And of course, coming home from my first rennaisance faire with my Dad. And he claimed not to know.

In all seriousness though, when a person comes out to you, act surprised – even if you’re not. We work really hard to hide who we are in many cases and if upon coming out we’re met with a “Oh, I know. We all know,” what you’re saying to that person is “We’ve known forever, you’re bad at hiding and we’ve been talking about you behind your back for years.” Not exactly the most supportive message to send to someone in easily the most vulnerable place they’ve ever been in.

So today, on National Coming Out Day, be yourself. If you’re gay, tell someone who didn’t know before – maybe even someone who probably doesn’t care. Tell your taxi driver, your banker, the guy holding the door open at 7-11. In honor of all those who can’t come out for fear they’ll be kicked out of their homes, lose their livelihood, or worse – come out to someone new. And have a gay day.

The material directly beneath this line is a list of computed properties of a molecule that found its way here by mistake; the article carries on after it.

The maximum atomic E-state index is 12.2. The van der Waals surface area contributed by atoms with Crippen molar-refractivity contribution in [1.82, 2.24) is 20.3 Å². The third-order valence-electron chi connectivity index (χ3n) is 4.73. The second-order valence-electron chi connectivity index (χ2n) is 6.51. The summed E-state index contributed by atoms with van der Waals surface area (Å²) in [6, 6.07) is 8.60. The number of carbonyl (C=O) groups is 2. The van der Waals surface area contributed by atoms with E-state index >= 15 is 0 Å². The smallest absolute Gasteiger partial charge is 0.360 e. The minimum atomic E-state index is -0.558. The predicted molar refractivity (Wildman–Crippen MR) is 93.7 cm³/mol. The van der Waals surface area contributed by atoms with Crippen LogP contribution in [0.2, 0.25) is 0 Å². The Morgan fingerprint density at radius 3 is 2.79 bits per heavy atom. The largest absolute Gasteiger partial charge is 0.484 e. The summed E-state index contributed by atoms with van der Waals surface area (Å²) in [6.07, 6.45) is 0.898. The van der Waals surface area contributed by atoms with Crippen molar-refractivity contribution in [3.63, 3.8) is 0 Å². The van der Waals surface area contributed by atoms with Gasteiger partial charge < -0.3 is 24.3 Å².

How One Person Coming Out Can Change the World

11 Oct

Raymond Miller (photo by Jamie McGonnigal, EqualityPhotography.com)

It is my belief that a pretty large majority of the people who read this blog have come out to their families and friends. Many of you are also out at work, at church, to your local businesses and everyone you meet. And some of you may read this blog and others like it as your only outreach to the LGBT community.

Today is National Coming Out Day and we want to be certain that our readers understand the importance of being out. We’ve created a little survey of our own here that we’d love for you to take so we can get an idea of who’s reading and some of your stories.

In 2009, Gallup conducted a survey which told us many things, but primarily it told us that those who know us, are far more likely to vote for our equality. On the question of marriage, the number of those who do not think we should have marriage equality dropped from 72% to 47% among respondents who didn’t know vs. those who knew someone who is gay or lesbian.

With simple acceptance of our relationships, those who didn’t personally know someone who is gay or lesbian, 57% said that our relationships should be illegal. Among those who said they personally knew one of us, that number dropped to 29%: